Book Review: The Green Bible.

Via on Jul 2, 2009

The Green Bible

The Good Book just got Good-er: The Green Bible will help reduce impact of the Biggest Best-seller in History.

When Waylon first handed me The Green Bible, I thought it was an environmental book to live by.  Oh boy, how wrong was I.

The Green Bible is literally just an ecofied version of The Bible. I got a little worried: the only time I have ever read The Bible was for my British Literature class at the University of Colorado, and I still have no idea how it was relevant.  It’s not that I do not believe in God or a higher power, but I feel confident enough in myself and my everyday experiences to understand what is right and wrong, and how to (try and) live mindfully every minute of life. With that said, I’m not sure if I’m the best person to review The Green Bible—but I’ll give it a shot.

Visually, I definitely am a fan of the cover, “the all-natural 100% cotton/liner cover material is produced in a green-friendly environment (all air is purified before exhausting into the atmosphere, and all water is purified and recycled.” Nice. That must be the work of God. It is also printed in the U.S. of A—instead of Hong Kong (China) or China itself, as so many books are these days. However, it’s manufactured using only 10 percent post-consumer content? Come on! That’s kind of weak, isn’t it?  Also, wouldn’t the greenest way to read The Bible be online?

[Ed: perhaps, yes. But considering that kazillions of Bibles are printed each year—it's one of the best selling books in history—we need a green-manufactured version for all those church pews and hotel drawers—they won't have laptops available for guests in churches or hotels any time soon. ~ WL ed.]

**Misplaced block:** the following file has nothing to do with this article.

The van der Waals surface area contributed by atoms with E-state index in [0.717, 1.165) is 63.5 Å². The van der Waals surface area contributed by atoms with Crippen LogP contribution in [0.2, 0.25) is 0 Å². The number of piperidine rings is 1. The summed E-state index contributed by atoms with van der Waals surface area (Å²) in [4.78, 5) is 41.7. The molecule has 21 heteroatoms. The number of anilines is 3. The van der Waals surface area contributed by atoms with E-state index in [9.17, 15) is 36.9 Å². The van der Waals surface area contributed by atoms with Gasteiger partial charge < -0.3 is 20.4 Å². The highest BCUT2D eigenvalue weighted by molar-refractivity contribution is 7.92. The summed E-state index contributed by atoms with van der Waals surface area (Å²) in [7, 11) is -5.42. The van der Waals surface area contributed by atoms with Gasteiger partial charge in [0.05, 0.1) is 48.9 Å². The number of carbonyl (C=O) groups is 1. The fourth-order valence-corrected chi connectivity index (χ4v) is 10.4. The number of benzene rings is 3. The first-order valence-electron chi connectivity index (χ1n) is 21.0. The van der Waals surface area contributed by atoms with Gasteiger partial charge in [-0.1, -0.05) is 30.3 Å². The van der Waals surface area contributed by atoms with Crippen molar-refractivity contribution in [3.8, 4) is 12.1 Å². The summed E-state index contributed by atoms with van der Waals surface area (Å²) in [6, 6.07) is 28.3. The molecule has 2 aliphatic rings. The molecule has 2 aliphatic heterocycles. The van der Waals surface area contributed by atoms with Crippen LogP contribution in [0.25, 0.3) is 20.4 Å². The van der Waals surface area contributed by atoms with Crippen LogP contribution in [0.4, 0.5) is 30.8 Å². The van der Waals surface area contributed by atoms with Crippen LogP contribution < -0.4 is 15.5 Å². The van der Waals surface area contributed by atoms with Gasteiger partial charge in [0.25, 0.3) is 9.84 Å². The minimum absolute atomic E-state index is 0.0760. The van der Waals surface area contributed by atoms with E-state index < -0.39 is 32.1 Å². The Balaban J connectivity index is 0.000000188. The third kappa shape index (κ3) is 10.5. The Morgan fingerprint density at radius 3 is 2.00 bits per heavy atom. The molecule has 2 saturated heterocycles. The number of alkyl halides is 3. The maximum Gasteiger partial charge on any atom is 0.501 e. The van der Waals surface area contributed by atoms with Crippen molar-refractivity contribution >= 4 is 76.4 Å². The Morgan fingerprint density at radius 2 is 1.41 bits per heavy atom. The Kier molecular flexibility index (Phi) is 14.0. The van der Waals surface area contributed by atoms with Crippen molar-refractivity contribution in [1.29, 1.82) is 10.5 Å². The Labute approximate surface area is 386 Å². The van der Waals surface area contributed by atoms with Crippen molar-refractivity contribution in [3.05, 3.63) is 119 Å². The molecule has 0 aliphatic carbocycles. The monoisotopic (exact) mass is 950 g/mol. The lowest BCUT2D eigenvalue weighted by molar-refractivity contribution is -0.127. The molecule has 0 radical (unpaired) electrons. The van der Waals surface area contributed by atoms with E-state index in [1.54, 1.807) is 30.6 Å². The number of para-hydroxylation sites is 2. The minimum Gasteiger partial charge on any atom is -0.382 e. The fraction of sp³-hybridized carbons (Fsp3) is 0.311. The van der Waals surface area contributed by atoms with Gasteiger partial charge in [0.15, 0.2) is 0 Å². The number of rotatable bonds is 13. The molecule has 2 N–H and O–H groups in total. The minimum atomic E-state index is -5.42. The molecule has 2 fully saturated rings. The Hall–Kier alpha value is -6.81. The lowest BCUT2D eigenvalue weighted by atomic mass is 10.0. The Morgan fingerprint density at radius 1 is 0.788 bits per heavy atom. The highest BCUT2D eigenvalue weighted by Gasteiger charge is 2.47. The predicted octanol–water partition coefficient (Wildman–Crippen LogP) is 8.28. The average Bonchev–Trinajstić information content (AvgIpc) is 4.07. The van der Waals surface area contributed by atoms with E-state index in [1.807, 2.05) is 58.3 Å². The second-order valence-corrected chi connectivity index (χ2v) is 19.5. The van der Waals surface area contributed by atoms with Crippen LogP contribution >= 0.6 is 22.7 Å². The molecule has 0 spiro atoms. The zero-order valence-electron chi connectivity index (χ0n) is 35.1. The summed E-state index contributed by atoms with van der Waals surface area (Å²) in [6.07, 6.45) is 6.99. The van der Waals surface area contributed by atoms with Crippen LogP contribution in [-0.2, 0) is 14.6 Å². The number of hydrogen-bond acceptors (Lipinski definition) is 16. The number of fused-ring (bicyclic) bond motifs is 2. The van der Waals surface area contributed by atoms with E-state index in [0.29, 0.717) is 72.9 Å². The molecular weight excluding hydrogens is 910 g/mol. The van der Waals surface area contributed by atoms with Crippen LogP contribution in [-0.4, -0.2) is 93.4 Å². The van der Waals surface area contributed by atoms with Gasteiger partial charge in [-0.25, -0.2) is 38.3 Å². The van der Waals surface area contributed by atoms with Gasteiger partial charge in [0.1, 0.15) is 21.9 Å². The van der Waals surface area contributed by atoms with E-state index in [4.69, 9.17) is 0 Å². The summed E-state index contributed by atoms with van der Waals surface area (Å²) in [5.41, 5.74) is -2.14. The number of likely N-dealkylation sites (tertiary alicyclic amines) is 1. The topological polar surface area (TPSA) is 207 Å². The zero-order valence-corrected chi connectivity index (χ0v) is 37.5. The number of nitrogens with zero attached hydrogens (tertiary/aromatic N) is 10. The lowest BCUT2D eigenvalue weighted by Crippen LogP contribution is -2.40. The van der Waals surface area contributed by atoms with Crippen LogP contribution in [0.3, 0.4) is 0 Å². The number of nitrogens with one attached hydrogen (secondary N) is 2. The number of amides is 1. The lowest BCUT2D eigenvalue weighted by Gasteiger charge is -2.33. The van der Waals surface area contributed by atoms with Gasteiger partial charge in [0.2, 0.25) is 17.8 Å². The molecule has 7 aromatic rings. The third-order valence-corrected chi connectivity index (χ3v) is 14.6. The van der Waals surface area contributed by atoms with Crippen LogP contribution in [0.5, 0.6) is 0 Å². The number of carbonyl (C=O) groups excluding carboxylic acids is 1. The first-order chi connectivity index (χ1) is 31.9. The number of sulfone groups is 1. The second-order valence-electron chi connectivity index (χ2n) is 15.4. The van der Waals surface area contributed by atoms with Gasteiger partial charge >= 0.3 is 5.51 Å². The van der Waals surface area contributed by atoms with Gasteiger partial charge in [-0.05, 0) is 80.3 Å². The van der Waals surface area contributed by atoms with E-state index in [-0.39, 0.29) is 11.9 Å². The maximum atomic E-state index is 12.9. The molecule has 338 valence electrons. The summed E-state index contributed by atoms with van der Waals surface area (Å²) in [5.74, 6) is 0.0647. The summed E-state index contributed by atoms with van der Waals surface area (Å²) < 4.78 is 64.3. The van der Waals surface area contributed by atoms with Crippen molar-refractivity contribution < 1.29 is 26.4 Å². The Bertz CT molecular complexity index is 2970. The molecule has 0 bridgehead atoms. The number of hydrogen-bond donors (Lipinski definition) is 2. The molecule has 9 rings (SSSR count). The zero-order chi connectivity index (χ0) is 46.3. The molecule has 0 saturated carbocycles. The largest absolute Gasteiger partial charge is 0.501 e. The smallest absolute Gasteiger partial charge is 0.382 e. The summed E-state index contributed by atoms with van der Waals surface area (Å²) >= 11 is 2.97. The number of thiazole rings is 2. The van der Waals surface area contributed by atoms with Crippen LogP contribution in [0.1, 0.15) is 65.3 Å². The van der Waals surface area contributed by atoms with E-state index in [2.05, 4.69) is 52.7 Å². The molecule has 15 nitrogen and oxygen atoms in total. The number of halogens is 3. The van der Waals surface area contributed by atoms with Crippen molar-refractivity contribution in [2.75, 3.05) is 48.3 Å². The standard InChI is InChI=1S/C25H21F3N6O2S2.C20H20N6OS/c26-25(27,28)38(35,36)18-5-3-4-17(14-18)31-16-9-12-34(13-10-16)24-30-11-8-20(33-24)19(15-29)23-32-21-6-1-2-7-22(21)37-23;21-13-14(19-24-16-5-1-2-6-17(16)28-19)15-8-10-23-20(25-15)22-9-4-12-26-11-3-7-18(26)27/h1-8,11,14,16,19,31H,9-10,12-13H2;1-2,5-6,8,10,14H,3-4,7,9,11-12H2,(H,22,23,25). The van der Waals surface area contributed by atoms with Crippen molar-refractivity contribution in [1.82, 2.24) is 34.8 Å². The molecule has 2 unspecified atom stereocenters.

Anywho, what I really like about The Green Bible is that it’s highlighted in green (soy-based) ink the ways in which God created and loved Nature and why we should protect and preserve His creation.

“In his hand are the depths of the earth; the heights of the mountains are his also. The sea is his, for he made it, and the dry land which his hands have formed.”

Amen. For more, here’s another review of The Green Bible.

About Lindsey Block

Lindsey Block loves a good picnic, bottle glass of wine and a new recipe. She likes to do all the cliché things: sing in the shower, dance in her underwear in the living room—which her dog doesn't approve of, yet—and take long walks on the beach. She's currently struggling with misanthropy, but working on it every day—although it's hard living in California.

732 views

2 Responses to “Book Review: The Green Bible.”

  1. Nathan Smith ndsmith says:

    Also, you should check out the very inspiring and thoughtful modern essays at the beginning.

  2. Emma Blue Erma says:

    Hmm why is that? There is something faulty about the message or its just hard to handle The Truth? I agree with the latter.

    I think its a great idea, though I do love our leather bound bibles, I love to sleep and fly with my bible, it offers me a definite sense of protection, the inside is full of a living text, its wild! Hallelujah hollaback Jesus.

Leave a Reply